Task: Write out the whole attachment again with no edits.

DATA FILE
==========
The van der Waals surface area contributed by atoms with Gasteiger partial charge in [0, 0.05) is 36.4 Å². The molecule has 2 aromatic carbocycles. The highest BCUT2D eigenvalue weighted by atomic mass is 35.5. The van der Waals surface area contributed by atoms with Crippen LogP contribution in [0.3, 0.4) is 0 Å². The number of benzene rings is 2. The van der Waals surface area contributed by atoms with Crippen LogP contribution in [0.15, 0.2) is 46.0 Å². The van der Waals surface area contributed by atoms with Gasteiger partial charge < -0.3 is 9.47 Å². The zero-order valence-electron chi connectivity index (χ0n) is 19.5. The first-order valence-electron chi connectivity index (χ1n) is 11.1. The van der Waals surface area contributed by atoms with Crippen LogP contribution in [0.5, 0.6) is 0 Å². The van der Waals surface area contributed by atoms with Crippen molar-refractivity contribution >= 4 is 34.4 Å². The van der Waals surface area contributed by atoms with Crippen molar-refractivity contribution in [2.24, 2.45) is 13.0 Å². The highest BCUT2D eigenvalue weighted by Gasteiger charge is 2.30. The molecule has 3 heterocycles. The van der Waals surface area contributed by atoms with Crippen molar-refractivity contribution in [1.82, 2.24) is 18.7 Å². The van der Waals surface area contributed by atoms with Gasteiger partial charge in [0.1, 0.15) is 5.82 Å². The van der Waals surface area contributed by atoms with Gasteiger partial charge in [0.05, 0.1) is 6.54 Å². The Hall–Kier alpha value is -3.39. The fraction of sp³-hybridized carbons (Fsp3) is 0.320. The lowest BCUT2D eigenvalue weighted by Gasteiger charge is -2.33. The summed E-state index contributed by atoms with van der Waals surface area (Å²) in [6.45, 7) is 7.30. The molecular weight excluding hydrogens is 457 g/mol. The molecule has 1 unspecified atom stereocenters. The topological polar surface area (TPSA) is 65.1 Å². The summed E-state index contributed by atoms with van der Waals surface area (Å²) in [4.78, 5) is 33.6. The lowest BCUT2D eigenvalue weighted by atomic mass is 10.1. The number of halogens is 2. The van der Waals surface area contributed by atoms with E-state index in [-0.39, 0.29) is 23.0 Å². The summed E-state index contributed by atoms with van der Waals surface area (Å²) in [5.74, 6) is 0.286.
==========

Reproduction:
The van der Waals surface area contributed by atoms with Gasteiger partial charge in [0, 0.05) is 36.4 Å². The molecule has 2 aromatic carbocycles. The highest BCUT2D eigenvalue weighted by atomic mass is 35.5. The van der Waals surface area contributed by atoms with Crippen LogP contribution in [0.3, 0.4) is 0 Å². The number of benzene rings is 2. The van der Waals surface area contributed by atoms with Crippen LogP contribution in [0.15, 0.2) is 46.0 Å². The van der Waals surface area contributed by atoms with Gasteiger partial charge < -0.3 is 9.47 Å². The zero-order valence-electron chi connectivity index (χ0n) is 19.5. The first-order valence-electron chi connectivity index (χ1n) is 11.1. The van der Waals surface area contributed by atoms with Crippen LogP contribution in [0.5, 0.6) is 0 Å². The van der Waals surface area contributed by atoms with Crippen molar-refractivity contribution >= 4 is 34.4 Å². The van der Waals surface area contributed by atoms with Crippen molar-refractivity contribution in [2.24, 2.45) is 13.0 Å². The highest BCUT2D eigenvalue weighted by Gasteiger charge is 2.30. The molecule has 3 heterocycles. The van der Waals surface area contributed by atoms with Crippen molar-refractivity contribution in [1.82, 2.24) is 18.7 Å². The van der Waals surface area contributed by atoms with Gasteiger partial charge in [0.1, 0.15) is 5.82 Å². The van der Waals surface area contributed by atoms with Gasteiger partial charge in [0.05, 0.1) is 6.54 Å². The Hall–Kier alpha value is -3.39. The fraction of sp³-hybridized carbons (Fsp3) is 0.320. The lowest BCUT2D eigenvalue weighted by Gasteiger charge is -2.33. The summed E-state index contributed by atoms with van der Waals surface area (Å²) in [6.45, 7) is 7.30. The molecular weight excluding hydrogens is 457 g/mol. The molecule has 1 unspecified atom stereocenters. The topological polar surface area (TPSA) is 65.1 Å². The summed E-state index contributed by atoms with van der Waals surface area (Å²) in [4.78, 5) is 33.6. The lowest BCUT2D eigenvalue weighted by atomic mass is 10.1. The number of halogens is 2. The van der Waals surface area contributed by atoms with E-state index in [-0.39, 0.29) is 23.0 Å². The summed E-state index contributed by atoms with van der Waals surface area (Å²) in [5.74, 6) is 0.286.